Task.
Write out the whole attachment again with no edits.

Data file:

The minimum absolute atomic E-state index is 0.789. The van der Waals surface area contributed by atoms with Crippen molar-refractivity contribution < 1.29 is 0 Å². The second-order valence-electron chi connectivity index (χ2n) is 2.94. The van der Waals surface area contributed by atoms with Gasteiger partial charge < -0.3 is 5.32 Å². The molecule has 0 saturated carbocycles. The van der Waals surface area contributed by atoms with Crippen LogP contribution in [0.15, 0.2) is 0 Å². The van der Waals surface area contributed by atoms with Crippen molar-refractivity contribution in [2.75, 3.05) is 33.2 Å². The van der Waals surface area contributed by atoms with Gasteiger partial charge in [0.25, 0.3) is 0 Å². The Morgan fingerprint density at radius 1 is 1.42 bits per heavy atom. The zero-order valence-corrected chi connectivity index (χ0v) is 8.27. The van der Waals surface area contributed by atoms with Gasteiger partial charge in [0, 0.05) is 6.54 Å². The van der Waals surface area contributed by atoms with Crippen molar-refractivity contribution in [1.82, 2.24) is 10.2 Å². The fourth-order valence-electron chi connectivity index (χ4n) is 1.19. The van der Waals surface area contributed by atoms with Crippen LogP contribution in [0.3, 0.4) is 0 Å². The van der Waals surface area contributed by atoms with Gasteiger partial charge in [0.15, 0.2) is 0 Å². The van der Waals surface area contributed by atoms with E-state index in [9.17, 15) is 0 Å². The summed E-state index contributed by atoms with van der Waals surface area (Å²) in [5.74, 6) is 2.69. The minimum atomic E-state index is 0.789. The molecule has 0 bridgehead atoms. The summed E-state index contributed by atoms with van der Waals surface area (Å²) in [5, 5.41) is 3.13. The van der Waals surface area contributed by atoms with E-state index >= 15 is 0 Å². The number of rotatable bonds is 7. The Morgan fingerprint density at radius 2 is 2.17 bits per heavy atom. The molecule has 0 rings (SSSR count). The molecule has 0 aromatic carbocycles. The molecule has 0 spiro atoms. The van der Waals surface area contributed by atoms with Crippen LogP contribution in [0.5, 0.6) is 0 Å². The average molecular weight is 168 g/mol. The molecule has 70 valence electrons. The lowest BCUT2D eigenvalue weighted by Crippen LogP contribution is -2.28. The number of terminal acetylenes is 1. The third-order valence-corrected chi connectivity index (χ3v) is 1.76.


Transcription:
The minimum absolute atomic E-state index is 0.789. The van der Waals surface area contributed by atoms with Crippen molar-refractivity contribution < 1.29 is 0 Å². The second-order valence-electron chi connectivity index (χ2n) is 2.94. The van der Waals surface area contributed by atoms with Gasteiger partial charge < -0.3 is 5.32 Å². The molecule has 0 saturated carbocycles. The van der Waals surface area contributed by atoms with Crippen LogP contribution in [0.15, 0.2) is 0 Å². The van der Waals surface area contributed by atoms with Crippen molar-refractivity contribution in [2.75, 3.05) is 33.2 Å². The van der Waals surface area contributed by atoms with Gasteiger partial charge in [0.25, 0.3) is 0 Å². The Morgan fingerprint density at radius 1 is 1.42 bits per heavy atom. The zero-order valence-corrected chi connectivity index (χ0v) is 8.27. The van der Waals surface area contributed by atoms with Gasteiger partial charge in [0, 0.05) is 6.54 Å². The van der Waals surface area contributed by atoms with Crippen molar-refractivity contribution in [1.82, 2.24) is 10.2 Å². The fourth-order valence-electron chi connectivity index (χ4n) is 1.19. The van der Waals surface area contributed by atoms with Crippen LogP contribution in [0.3, 0.4) is 0 Å². The van der Waals surface area contributed by atoms with Gasteiger partial charge in [0.15, 0.2) is 0 Å². The van der Waals surface area contributed by atoms with E-state index in [9.17, 15) is 0 Å². The summed E-state index contributed by atoms with van der Waals surface area (Å²) in [5.74, 6) is 2.69. The minimum atomic E-state index is 0.789. The molecule has 0 bridgehead atoms. The summed E-state index contributed by atoms with van der Waals surface area (Å²) in [5, 5.41) is 3.13. The van der Waals surface area contributed by atoms with E-state index >= 15 is 0 Å². The number of rotatable bonds is 7. The Morgan fingerprint density at radius 2 is 2.17 bits per heavy atom. The molecule has 0 rings (SSSR count). The molecule has 0 aromatic carbocycles. The molecule has 0 spiro atoms. The van der Waals surface area contributed by atoms with Crippen LogP contribution in [0.5, 0.6) is 0 Å². The average molecular weight is 168 g/mol. The molecule has 70 valence electrons. The lowest BCUT2D eigenvalue weighted by Crippen LogP contribution is -2.28. The number of terminal acetylenes is 1. The third-order valence-corrected chi connectivity index (χ3v) is 1.76.